1. You must write. You must polish it. You should find a workshop or writers group or trusted people to give you critiques. You should rewrite and polish again. You must complete the story. You must submit the story, or it will never be published. And then you must start a new story.
2. You have no control over anything except the writing, be it a short story, a novel, a query letter, or a synopsis. All the other stuff–sales, agents, contracts, awards–those come from the one thing you control, which is the writing. Focus on writing. Understand and do the stuff on the business end, but don’t obsess about the stuff you don’t control.
3. There will be all kinds of books, websites, and individual authors who will offer you all kinds of advice. Me, for example. There is a lot of information out there, and you are going to have to learn to sort out what is useful to you. There is no One True Way, and if some tells you there is, they’re full of shit. Every writer is different and there is no one-size-fits-all way of doing this. No matter how good the advice from no matter how good a writer/editor/publisher giving it, your mileage may vary. Figure out what resonates with you, and use it. If it doesn’t work, cast it aside.
4. Follow submission guidelines to the letter. I cannot emphasize this enough. If you are a new writer, you must do everything right, and this is a big one. Learn the standard manuscript format. Most magazines–print and electronic–still use this format, so it’s a good place to start and a good way to have your manuscripts set up. Then, once again, read the submission guidelines, and adjust your manuscript accordingly. Seriously. Follow the submission guidelines.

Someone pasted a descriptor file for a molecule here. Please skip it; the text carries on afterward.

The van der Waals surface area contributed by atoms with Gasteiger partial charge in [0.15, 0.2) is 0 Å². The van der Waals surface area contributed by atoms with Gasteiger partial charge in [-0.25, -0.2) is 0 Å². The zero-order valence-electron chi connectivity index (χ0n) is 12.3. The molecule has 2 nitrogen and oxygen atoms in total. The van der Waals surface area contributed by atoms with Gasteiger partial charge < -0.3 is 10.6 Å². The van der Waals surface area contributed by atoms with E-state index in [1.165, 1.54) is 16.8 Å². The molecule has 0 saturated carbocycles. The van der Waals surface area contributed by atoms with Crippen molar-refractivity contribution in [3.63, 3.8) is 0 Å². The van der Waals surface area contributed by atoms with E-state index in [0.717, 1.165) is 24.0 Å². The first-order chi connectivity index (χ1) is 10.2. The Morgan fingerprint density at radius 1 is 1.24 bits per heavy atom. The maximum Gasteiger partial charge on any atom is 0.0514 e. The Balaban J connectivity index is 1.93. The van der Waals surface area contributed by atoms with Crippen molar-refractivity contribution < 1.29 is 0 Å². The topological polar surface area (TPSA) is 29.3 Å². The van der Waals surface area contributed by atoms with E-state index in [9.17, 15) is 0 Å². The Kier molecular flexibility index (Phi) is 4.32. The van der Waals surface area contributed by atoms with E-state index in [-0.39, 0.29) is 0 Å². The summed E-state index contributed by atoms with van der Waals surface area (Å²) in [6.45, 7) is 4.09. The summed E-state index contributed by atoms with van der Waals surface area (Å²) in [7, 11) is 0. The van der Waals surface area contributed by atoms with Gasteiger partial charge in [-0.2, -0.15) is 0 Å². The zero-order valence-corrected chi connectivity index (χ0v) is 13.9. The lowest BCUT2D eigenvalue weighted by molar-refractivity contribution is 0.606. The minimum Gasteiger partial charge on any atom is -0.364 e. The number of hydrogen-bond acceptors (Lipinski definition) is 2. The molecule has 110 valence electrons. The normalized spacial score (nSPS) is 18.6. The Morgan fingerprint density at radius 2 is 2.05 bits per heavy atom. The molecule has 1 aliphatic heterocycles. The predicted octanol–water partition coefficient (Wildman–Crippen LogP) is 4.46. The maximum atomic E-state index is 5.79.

5. You are going to receive rejections. This is a fact of the business and you will end up with lots and lots of rejection letters, if you have the nerve and thick skin to keep at it. This is not about you as person: It’s about the story, and it is business, nothing more. For whatever reasons, that story did not work for that editor on that day. The very best thing you can do about rejection is to send the story back out. Once you’ve sold the story, none of the previous rejection matters anymore. If you want to succeed as writer you have to be tough, you have to keep going and writing and believing in yourself.
6. Editors are your friends. They want you to succeed. They want good stories. They spend hours slogging through slush hoping for that one little gem of a story. They will give you money. If you think receiving critical feedback from an editor is an attack, you are probably in the wrong business. Learn to take criticism and to rewrite to an editor’s request. And just as important, learn when to ignore suggestions and criticism. You will probably have to learn this by trial and error, but most of the learning process in this business is by trial and error anyway.
7. Money flows to the writer. Period.
8. Reach. Grasp. Fail. Fall. Get Up. Dust Off. Try Again.